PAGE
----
Lumos' aggressive fiber build strategy will help it overcome TDM transition growing pains

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Sean Buckley, FierceTelecom

Lumos Networks' fiber expansion plans to support fiber to the cell (FTTC) tower for wireless backhaul and business services ambitions are taking shape. But in the near-term, the reality is that its gains continue to be hindered by ongoing declines in legacy voice and access. This trend was evident its first-quarter 2014 earnings statement.

Due to the drag of legacy migrations to IP-based services, the service provider reported that its Enterprise Data and Transport segments both declined sequentially to $10.5 million and $11.1 million from $10.6 million and $12.1 million, respectively.

FTTC revenues, in particular, rose slightly to $4.4 million from $4.1 million. The service provider is confident it can reach 825 sites with fiber by the end of the year, while maintaining its target for 1,500 FTTC sites over upcoming years.

"Our expectations for continued TDM carrier grooming, as evidenced by the 8.4 percent sequential decline in our Transport revenue, lead us to reduce our target for 2014 Data revenue growth from 6-8 percent to a range of 1-3 percent," said Tim Biltz, CEO and president of Lumos Networks, in the earnings release.

Rob Powell, chief editor and CTO of Telecom Ramblings, wrote in a recent revenues preview post that Lumos' gains in strategic data offset by declines in the legacy voice and access side of its business is a trend that "will probably continue for another few quarters."

Despite these near-term struggles, Lumos has set what could be multiple paths for new fiber-based growth that will eventually eclipse its TDM legacy transport and data revenue streams.

Future growth will come from a number of sources.

One of those growth sources will be Project ARK, a fiber and Ethernet MPLS/IP-based overlay network specifically designed to handle FTTC traffic. Connecting four markets within the telco's footprint, Project Ark will provide total bandwidth of about one terabyte and is built to handle FTTC traffic from 1,500 sites on Carrier Ethernet from an average of 1.5 tenants per site and 400 Mbps of throughput at each cell site.

Scale is the key message with Project ARK. Lumos will increase bandwidth without major network equipment upgrades and it could also offload traffic from its existing network to free up capacity for business and data center customers.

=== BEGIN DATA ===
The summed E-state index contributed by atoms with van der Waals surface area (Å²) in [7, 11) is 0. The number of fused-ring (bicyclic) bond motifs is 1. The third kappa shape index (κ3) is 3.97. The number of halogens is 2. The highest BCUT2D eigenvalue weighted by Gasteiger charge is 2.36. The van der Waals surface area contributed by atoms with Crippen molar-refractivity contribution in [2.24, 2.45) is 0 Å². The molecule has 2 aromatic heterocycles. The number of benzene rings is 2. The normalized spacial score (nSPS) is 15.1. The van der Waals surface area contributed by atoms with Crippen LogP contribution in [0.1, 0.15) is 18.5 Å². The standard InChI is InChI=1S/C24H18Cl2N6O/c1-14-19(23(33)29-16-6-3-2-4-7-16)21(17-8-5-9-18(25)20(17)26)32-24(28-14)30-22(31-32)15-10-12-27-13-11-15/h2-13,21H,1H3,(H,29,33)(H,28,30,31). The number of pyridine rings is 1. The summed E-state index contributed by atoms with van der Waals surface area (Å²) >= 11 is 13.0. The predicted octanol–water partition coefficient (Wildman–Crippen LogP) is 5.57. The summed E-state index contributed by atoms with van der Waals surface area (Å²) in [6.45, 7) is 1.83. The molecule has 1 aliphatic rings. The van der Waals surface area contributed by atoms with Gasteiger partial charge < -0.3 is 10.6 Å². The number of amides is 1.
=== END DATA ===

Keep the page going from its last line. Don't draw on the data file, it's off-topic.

There are two things that are attractive about the FTTC opportunity overall: recurring revenue and the opportunity to serve multiple tenants on each site.

"These FTTC contracts are also long term and provide recurring monthly revenue," wrote John Leonard, a research analyst, in a Seeking Alpha article. "Again, similar to the data centers and on-net buildings, LMOS should be able to generate incremental, high-margin revenue by adding more customers to the same cell site."

Besides wireless backhaul, the service provider is expanding its fiber network into more data centers and buildings. Lumos noted in its first-quarter results that it raised its target for connected data centers to 20 by the end of 2014. Having connections into more data centers will be important as more of its own customers and data center partner customers migrate more of their applications to the cloud.

At the same time, the telco has also been making progress on its "edge out" strategy by building out more of its own fiber network facilities, particularly in metro areas such as Western, Pa., where it traditionally had rented dark fiber facilities from other service providers. By adding 53 fiber route miles to its network in the first quarter, it now has a fiber route mile network of 7,467. Having more of its own fiber facilities also enables it to better control the quality of the customer experience.

The legacy to next-gen revenue lag is hardly specific to Lumos. CenturyLink (NYSE: CTL) saw that strategic wholesale revenues remained flat at $570 million as increases in wireless carrier bandwidth demand and Ethernet sales were offset by declines in copper-based revenue, for example.

While Lumos faces some inevitable near-term challenges, its ongoing investments put the company on a path to becoming a fiber and IP-based company that is equipped to thrive in the long term.--Sean